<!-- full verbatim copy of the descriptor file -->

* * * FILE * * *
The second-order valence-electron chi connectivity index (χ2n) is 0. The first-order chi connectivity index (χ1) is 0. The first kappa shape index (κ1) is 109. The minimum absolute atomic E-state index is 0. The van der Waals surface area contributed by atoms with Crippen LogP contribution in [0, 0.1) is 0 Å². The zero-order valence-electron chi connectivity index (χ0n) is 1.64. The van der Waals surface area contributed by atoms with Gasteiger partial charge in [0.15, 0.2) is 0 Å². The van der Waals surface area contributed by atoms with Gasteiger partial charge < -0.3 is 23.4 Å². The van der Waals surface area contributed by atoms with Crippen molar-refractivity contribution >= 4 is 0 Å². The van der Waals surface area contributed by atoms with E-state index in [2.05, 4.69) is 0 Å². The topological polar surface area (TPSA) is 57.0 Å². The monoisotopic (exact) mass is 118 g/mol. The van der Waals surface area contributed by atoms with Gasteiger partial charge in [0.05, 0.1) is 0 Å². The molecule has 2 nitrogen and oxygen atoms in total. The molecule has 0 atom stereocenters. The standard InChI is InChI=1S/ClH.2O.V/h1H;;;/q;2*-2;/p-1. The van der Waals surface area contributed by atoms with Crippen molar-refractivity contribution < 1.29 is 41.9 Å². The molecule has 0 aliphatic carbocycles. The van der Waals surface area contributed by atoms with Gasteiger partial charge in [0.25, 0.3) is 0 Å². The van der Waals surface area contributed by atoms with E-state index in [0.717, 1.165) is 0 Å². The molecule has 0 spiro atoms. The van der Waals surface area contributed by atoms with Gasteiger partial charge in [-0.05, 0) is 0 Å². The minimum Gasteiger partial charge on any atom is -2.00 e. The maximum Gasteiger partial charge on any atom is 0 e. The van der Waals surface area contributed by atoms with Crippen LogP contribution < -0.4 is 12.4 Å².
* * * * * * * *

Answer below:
The second-order valence-electron chi connectivity index (χ2n) is 0. The first-order chi connectivity index (χ1) is 0. The first kappa shape index (κ1) is 109. The minimum absolute atomic E-state index is 0. The van der Waals surface area contributed by atoms with Crippen LogP contribution in [0, 0.1) is 0 Å². The zero-order valence-electron chi connectivity index (χ0n) is 1.64. The van der Waals surface area contributed by atoms with Gasteiger partial charge in [0.15, 0.2) is 0 Å². The van der Waals surface area contributed by atoms with Gasteiger partial charge < -0.3 is 23.4 Å². The van der Waals surface area contributed by atoms with Crippen molar-refractivity contribution >= 4 is 0 Å². The van der Waals surface area contributed by atoms with E-state index in [2.05, 4.69) is 0 Å². The topological polar surface area (TPSA) is 57.0 Å². The monoisotopic (exact) mass is 118 g/mol. The van der Waals surface area contributed by atoms with Gasteiger partial charge in [0.05, 0.1) is 0 Å². The molecule has 2 nitrogen and oxygen atoms in total. The molecule has 0 atom stereocenters. The standard InChI is InChI=1S/ClH.2O.V/h1H;;;/q;2*-2;/p-1. The van der Waals surface area contributed by atoms with Crippen molar-refractivity contribution < 1.29 is 41.9 Å². The molecule has 0 aliphatic carbocycles. The van der Waals surface area contributed by atoms with Gasteiger partial charge in [0.25, 0.3) is 0 Å². The van der Waals surface area contributed by atoms with E-state index in [0.717, 1.165) is 0 Å². The molecule has 0 spiro atoms. The van der Waals surface area contributed by atoms with Gasteiger partial charge in [-0.05, 0) is 0 Å². The minimum Gasteiger partial charge on any atom is -2.00 e. The maximum Gasteiger partial charge on any atom is 0 e. The van der Waals surface area contributed by atoms with Crippen LogP contribution < -0.4 is 12.4 Å².